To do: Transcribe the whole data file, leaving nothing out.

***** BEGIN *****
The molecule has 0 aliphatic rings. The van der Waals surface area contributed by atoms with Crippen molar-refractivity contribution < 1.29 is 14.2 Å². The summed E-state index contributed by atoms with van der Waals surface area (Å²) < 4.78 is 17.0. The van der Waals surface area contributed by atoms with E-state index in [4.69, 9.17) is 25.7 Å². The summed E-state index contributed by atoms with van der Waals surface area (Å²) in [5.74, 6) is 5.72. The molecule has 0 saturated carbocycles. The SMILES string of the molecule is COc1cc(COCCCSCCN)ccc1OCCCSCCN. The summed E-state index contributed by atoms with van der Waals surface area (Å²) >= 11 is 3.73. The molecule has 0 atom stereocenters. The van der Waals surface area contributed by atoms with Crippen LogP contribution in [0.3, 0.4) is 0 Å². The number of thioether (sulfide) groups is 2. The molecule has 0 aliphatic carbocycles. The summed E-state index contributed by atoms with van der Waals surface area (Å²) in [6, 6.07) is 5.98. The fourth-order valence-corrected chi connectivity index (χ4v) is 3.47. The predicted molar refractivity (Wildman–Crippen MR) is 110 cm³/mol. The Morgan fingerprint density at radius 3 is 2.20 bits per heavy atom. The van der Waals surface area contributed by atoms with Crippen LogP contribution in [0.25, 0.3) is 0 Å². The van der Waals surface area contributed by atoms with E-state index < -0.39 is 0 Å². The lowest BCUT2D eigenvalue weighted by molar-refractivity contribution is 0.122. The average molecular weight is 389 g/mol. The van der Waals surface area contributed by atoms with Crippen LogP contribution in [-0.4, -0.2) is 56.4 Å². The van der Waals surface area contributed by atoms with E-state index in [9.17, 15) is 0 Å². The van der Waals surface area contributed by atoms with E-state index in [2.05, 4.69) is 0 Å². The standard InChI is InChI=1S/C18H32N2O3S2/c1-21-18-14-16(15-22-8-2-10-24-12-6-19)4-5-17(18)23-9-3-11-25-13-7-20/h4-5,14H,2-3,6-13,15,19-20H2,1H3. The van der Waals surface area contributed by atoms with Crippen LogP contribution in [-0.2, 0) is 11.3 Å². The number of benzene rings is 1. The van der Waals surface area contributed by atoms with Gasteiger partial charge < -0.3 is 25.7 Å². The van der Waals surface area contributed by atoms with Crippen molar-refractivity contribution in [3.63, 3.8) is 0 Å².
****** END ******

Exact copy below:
The molecule has 0 aliphatic rings. The van der Waals surface area contributed by atoms with Crippen molar-refractivity contribution < 1.29 is 14.2 Å². The summed E-state index contributed by atoms with van der Waals surface area (Å²) < 4.78 is 17.0. The van der Waals surface area contributed by atoms with E-state index in [4.69, 9.17) is 25.7 Å². The summed E-state index contributed by atoms with van der Waals surface area (Å²) in [5.74, 6) is 5.72. The molecule has 0 saturated carbocycles. The SMILES string of the molecule is COc1cc(COCCCSCCN)ccc1OCCCSCCN. The summed E-state index contributed by atoms with van der Waals surface area (Å²) >= 11 is 3.73. The molecule has 0 atom stereocenters. The van der Waals surface area contributed by atoms with Crippen LogP contribution in [0.3, 0.4) is 0 Å². The number of thioether (sulfide) groups is 2. The molecule has 0 aliphatic carbocycles. The summed E-state index contributed by atoms with van der Waals surface area (Å²) in [6, 6.07) is 5.98. The fourth-order valence-corrected chi connectivity index (χ4v) is 3.47. The predicted molar refractivity (Wildman–Crippen MR) is 110 cm³/mol. The Morgan fingerprint density at radius 3 is 2.20 bits per heavy atom. The van der Waals surface area contributed by atoms with Crippen LogP contribution in [0.25, 0.3) is 0 Å². The van der Waals surface area contributed by atoms with E-state index < -0.39 is 0 Å². The lowest BCUT2D eigenvalue weighted by molar-refractivity contribution is 0.122. The average molecular weight is 389 g/mol. The van der Waals surface area contributed by atoms with Crippen LogP contribution in [-0.4, -0.2) is 56.4 Å². The van der Waals surface area contributed by atoms with E-state index in [9.17, 15) is 0 Å². The van der Waals surface area contributed by atoms with E-state index in [2.05, 4.69) is 0 Å². The standard InChI is InChI=1S/C18H32N2O3S2/c1-21-18-14-16(15-22-8-2-10-24-12-6-19)4-5-17(18)23-9-3-11-25-13-7-20/h4-5,14H,2-3,6-13,15,19-20H2,1H3. The van der Waals surface area contributed by atoms with Crippen LogP contribution in [-0.2, 0) is 11.3 Å². The number of benzene rings is 1. The van der Waals surface area contributed by atoms with Gasteiger partial charge < -0.3 is 25.7 Å². The van der Waals surface area contributed by atoms with Crippen molar-refractivity contribution in [3.63, 3.8) is 0 Å².